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Managing storage for virtual desktops

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Caching and SAN accelerators

Using a caching device or a SAN accelerator can make up for slower performing storage devices and provide more IOPS to deal with boot storms and other periodic I/O peaks. It can also save money because you may be able to use less-expensive storage devices but still be able to handle your VDI I/O workloads. Caching device like NetApp's Flash Cache can make a huge difference and can greatly increase the number of IOPS your storage is capable of. Configure your caching for the appropriate areas; events like boot storms generally are very read intensive so a larger read cache will make a big difference.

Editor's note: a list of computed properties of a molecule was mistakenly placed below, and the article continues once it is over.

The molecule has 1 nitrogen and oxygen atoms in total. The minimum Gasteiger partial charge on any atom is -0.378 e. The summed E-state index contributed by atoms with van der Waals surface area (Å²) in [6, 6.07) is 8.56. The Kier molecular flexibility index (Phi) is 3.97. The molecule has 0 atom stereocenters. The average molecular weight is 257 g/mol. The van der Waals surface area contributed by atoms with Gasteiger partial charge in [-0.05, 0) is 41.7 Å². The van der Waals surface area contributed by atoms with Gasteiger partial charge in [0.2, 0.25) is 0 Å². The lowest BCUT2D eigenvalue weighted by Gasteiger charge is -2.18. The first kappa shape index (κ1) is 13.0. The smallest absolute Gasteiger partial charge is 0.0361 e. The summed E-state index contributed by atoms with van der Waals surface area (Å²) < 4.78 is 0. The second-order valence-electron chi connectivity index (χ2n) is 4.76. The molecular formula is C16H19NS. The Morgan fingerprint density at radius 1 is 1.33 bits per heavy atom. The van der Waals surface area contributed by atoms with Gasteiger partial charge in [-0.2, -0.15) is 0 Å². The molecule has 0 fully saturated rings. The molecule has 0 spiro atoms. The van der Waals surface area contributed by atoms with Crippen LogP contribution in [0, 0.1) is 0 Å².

Virtual machine RAM and paging

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The amount of RAM assigned to a virtual machine can have a big impact on its performance. If you don't assign enough RAM, the operating system will start paging to disk, which can greatly increase the amount of disk I/O -- a situation you want to avoid as the needless storage I/O can degrade performance. Assigning too much RAM can cause swapping at the virtualization layer if a host has overcommitted memory, which can also degrade storage performance. It's OK to overcommit host memory and it's commonly done with virtual desktop infrastructure (VDI); just make sure you don't completely exhaust your host memory.

 

 

SAN accelerators are a great way to add a high-performance caching layer in front of your existing storage device. FalconStor's Network Storage Server (NSS) SAN Accelerator for VMware View is an easy-to-deploy appliance that can improve a storage system's performance. It may even let you use low-cost SATA drives for your VDI storage and still get adequate performance.

This was first published in March 2011

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